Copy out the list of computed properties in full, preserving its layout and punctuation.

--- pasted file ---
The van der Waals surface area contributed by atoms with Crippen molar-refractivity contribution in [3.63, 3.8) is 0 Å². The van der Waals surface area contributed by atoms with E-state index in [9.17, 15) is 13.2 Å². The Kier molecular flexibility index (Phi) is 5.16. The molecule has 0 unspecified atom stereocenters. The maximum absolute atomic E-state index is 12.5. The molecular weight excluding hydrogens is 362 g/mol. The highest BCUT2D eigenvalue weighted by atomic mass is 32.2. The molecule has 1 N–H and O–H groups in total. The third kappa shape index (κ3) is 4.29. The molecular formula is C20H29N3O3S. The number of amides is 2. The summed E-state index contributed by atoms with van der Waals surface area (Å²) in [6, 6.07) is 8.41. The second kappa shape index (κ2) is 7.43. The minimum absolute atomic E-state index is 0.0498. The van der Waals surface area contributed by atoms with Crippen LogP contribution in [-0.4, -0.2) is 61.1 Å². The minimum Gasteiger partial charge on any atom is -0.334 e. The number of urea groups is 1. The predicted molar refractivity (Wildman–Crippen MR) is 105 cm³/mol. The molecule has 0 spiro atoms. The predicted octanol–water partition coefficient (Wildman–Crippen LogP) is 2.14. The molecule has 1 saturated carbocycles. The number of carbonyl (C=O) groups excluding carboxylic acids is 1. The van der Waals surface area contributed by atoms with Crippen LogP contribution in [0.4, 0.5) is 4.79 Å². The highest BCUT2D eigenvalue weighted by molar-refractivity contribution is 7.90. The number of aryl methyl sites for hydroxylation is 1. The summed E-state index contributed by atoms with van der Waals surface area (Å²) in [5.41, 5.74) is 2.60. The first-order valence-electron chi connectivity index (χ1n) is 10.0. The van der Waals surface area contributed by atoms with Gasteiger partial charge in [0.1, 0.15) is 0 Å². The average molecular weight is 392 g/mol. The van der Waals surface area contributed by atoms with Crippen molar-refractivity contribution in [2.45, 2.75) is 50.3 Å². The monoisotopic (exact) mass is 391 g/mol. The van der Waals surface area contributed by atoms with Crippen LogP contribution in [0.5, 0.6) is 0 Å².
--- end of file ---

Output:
The van der Waals surface area contributed by atoms with Crippen molar-refractivity contribution in [3.63, 3.8) is 0 Å². The van der Waals surface area contributed by atoms with E-state index in [9.17, 15) is 13.2 Å². The Kier molecular flexibility index (Phi) is 5.16. The molecule has 0 unspecified atom stereocenters. The maximum absolute atomic E-state index is 12.5. The molecular weight excluding hydrogens is 362 g/mol. The highest BCUT2D eigenvalue weighted by atomic mass is 32.2. The molecule has 1 N–H and O–H groups in total. The third kappa shape index (κ3) is 4.29. The molecular formula is C20H29N3O3S. The number of amides is 2. The summed E-state index contributed by atoms with van der Waals surface area (Å²) in [6, 6.07) is 8.41. The second kappa shape index (κ2) is 7.43. The minimum absolute atomic E-state index is 0.0498. The van der Waals surface area contributed by atoms with Crippen LogP contribution in [-0.4, -0.2) is 61.1 Å². The minimum Gasteiger partial charge on any atom is -0.334 e. The number of urea groups is 1. The predicted molar refractivity (Wildman–Crippen MR) is 105 cm³/mol. The molecule has 0 spiro atoms. The predicted octanol–water partition coefficient (Wildman–Crippen LogP) is 2.14. The molecule has 1 saturated carbocycles. The number of carbonyl (C=O) groups excluding carboxylic acids is 1. The van der Waals surface area contributed by atoms with Crippen LogP contribution in [0.4, 0.5) is 4.79 Å². The highest BCUT2D eigenvalue weighted by molar-refractivity contribution is 7.90. The number of aryl methyl sites for hydroxylation is 1. The summed E-state index contributed by atoms with van der Waals surface area (Å²) in [5.41, 5.74) is 2.60. The first-order valence-electron chi connectivity index (χ1n) is 10.0. The van der Waals surface area contributed by atoms with Gasteiger partial charge in [0.1, 0.15) is 0 Å². The average molecular weight is 392 g/mol. The van der Waals surface area contributed by atoms with Crippen molar-refractivity contribution in [2.45, 2.75) is 50.3 Å². The monoisotopic (exact) mass is 391 g/mol. The van der Waals surface area contributed by atoms with Crippen LogP contribution in [0.5, 0.6) is 0 Å².